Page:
The penny is, as you know, of Offa of Mercia (757-796) and belongs to the coinage of the middle period of his reign known as the Light Coinage struck from c.779-792/3. The mint is Canterbury and the moneyer Osmod who is a plentiful moneyer, although there are more common ones, who continued to work there in the final issue of the reign, the Heavy Coinage, struck from 792/3 - 796. He does not appear to have worked in the following reign of Coenwulf (796-821). The letters are in Roman capitals except for the 'd' of the moneyer's name which is cursive lower case. Here it is reversed because the die-cutter forgot to cut it in mirror image on the die; sometimes he got it right, other times not.
Most pennies of Offa are found in southern and eastern England but recently an increasing number are being found in Western Mercia. I am taking my information from Derek Chick's great study of Offa recently published: Derek Chick, edited by Mark Blackburn and Rory Naismith, The coinage of Offa and his Contemporaries, British Numismatic Society, Special Publications No. 6. Spink, London 2010. Chick lists ten coins - Gloucestershire: Deerhurst, Vale of Beverley; Staffordshire: Elford; Warwickshire: Bideford-on-Avon, Coleshill, Shipston-on-Stour, Sutton Coldfield; Worcestershire: Severn Stoke, Woodcote (Chaddesley Corbett), Wadborough. With yours from Badsey the total rises to eleven. Offa coins turn up with amazing regularity. In the latest volume published of the British Numismatic Journal, for 2009, there are eleven coins of Offa and one of Cynethryth recorded in the 'Coin Register' noted in the previous year. Of course, people take more notice of coins of Offa while those of less glamorous kings tend to be more casually treated.
Your coin is a die-duplicate of Chick no.125b, one of seven coins of this type he lists for Osmod. None were found in Western Mercia.
The coin that is the die-duplicate of yours is the one in the Fitzwilliam Museum, Cambridge, SCBI (Sylloge of the Coins of the British Isles) I (1958), no.393. This volume was written by Professor Philip Grierson. It has no known findspot and was passed to the museum as a loan from Emmanuel College in 1937. That coin weighs 1.13g so, taking account of the slight chipping on your piece, is very similar.
One Osmod in the BM was found in the 1925 Richborough, Kent, excavations; others were found at Ditchling, East Sussex (1993), Norton, Kent (1996) and North Wiltshire (before 2003 when sold at auction). The findspots of the others are not recorded, including one in the Ashmolean Museum, Oxford. The oldest known collection to include one was that of Samuel Tyssen (1756-1800) of Narborough Hall, Norfolk, who owned an enormous collection of coins. It is now also in the BM as the Trustees purchased all his Anglo-Saxon coins in 1802 after an auction catalogue had been published but before the sale could take place.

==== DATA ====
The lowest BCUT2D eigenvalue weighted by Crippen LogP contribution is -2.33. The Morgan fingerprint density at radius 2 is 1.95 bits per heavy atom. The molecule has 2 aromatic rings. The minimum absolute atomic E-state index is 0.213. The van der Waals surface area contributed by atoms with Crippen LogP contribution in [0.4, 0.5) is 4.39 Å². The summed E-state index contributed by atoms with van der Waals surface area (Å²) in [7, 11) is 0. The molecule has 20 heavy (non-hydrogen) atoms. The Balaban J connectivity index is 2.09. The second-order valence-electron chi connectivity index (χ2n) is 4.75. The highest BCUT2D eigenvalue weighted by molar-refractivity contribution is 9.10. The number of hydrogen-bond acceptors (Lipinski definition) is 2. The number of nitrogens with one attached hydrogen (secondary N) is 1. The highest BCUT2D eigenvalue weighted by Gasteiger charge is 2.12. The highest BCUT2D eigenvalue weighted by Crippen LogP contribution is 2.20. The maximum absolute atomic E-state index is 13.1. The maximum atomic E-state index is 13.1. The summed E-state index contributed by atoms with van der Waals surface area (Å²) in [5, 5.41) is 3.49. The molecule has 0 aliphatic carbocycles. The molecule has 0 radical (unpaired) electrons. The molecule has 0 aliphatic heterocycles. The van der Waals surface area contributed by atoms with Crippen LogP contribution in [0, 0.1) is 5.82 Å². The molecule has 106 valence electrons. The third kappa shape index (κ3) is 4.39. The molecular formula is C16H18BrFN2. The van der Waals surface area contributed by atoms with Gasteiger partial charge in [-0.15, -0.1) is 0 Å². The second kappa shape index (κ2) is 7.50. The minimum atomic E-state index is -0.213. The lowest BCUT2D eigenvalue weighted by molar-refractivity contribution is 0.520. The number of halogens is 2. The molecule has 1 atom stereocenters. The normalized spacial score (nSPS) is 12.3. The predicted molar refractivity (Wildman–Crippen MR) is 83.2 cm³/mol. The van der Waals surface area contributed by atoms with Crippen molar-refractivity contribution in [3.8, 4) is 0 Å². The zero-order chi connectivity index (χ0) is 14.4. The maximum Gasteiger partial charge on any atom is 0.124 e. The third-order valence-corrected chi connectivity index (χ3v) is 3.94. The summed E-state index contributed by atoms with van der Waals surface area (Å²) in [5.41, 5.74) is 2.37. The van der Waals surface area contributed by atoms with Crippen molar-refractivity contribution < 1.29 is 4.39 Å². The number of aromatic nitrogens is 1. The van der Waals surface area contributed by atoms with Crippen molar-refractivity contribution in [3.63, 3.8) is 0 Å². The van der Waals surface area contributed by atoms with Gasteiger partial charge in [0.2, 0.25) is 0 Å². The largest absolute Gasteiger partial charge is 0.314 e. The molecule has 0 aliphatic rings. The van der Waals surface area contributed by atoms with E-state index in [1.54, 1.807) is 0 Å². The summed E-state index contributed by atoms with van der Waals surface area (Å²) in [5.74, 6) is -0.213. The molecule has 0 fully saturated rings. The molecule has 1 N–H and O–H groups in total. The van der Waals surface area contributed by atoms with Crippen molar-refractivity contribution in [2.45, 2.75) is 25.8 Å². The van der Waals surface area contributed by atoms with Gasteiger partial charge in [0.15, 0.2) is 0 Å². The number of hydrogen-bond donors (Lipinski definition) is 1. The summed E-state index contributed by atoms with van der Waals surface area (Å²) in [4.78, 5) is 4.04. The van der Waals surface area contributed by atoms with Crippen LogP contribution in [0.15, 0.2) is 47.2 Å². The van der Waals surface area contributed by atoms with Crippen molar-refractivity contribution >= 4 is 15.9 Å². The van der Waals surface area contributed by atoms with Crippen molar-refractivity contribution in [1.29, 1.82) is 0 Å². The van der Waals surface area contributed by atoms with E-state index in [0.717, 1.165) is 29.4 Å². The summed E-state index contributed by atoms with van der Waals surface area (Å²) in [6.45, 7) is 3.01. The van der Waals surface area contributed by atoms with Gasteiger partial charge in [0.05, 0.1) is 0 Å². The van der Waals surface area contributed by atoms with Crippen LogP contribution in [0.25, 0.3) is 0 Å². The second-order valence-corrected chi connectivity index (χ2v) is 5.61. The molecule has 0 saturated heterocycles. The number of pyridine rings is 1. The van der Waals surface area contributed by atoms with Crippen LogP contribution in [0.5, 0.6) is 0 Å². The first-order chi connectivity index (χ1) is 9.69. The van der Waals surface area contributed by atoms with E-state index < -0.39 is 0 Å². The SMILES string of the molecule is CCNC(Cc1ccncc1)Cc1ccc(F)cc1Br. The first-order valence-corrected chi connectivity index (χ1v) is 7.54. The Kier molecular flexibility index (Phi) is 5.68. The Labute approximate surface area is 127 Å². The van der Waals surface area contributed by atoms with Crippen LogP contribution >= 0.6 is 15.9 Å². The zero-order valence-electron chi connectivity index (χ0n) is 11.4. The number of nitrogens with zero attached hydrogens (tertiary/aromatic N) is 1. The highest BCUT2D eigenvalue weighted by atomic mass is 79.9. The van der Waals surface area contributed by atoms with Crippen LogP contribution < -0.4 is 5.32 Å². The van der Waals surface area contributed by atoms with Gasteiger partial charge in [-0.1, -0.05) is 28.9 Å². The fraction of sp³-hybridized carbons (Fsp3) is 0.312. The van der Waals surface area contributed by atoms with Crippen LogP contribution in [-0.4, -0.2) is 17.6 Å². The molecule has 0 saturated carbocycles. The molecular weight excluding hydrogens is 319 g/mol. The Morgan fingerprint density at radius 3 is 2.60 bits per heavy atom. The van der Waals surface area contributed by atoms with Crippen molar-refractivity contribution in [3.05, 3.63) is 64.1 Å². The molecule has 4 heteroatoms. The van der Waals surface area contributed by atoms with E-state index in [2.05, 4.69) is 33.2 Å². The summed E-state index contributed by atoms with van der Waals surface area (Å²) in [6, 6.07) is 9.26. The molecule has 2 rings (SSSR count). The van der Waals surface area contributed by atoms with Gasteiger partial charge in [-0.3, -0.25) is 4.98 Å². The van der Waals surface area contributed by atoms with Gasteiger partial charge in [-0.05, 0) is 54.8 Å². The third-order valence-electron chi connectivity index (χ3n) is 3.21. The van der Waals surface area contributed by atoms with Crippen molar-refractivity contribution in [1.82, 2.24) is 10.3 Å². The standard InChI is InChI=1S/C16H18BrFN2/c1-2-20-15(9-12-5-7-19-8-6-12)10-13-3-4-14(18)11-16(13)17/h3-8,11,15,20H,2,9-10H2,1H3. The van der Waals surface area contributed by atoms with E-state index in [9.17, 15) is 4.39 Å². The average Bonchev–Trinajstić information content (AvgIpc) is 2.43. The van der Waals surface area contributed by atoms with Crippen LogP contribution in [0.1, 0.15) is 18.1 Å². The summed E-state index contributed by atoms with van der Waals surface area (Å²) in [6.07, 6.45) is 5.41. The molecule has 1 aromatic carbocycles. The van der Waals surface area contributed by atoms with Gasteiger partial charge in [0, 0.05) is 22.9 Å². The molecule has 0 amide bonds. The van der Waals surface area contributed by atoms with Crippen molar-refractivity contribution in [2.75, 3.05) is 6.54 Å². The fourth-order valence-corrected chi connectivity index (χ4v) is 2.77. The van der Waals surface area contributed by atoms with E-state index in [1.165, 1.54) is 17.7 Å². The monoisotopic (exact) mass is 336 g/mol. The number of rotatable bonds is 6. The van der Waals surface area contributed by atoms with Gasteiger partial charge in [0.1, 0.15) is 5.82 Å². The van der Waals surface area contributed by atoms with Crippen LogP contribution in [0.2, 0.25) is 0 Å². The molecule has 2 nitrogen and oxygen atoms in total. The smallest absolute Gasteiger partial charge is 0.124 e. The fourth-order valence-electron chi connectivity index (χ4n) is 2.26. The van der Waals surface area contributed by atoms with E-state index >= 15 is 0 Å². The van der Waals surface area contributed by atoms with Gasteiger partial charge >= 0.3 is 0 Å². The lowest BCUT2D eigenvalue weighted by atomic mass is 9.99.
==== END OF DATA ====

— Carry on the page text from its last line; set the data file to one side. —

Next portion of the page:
Chick describes the obverse as +O / FF / AR / EX in the angles of a long cross botonnee over a saltire botonnee and the reverse as O / S /M / O /d in the angles of a long cross botonnee with a large annulet in the centre containing a rosettte, d reversed.
Offa of Mercia (757-796), Light Coinage, Chick 125, Blunt 19, North 264, Canterbury, Osmod.
Obv. +O / FF / AR / EX
. O / SM / O / d (d reversed)
Weight: 1.00g (chipped)
Badsey, near Evesham, Worcestershire. M/D find, 1978
I am extremely grateful for the excellent images and information about this coin, which I have recorded as no. 2011.0058 in our Corpus of Early Medieval Coin Finds (EMC).
Dr Martin Allen of Fitzwilliam Museum, Cambridge, has added the following:
Marion Archibald's comments on the coin are exemplary and we have nothing to add to them, except to emphasise that finds of coins of Offa are by no means common in the Worcestershire area. With thanks.
Information about Roman Badsey appears on a separate page.
- 17th century token found at Wickhamford
- Roman Coins from the Vale of Evesham in the A E Jones and P Stewart Collections
Article compiled by Richard Phillips, 2013, with additions made by Peter Stewart, 2019.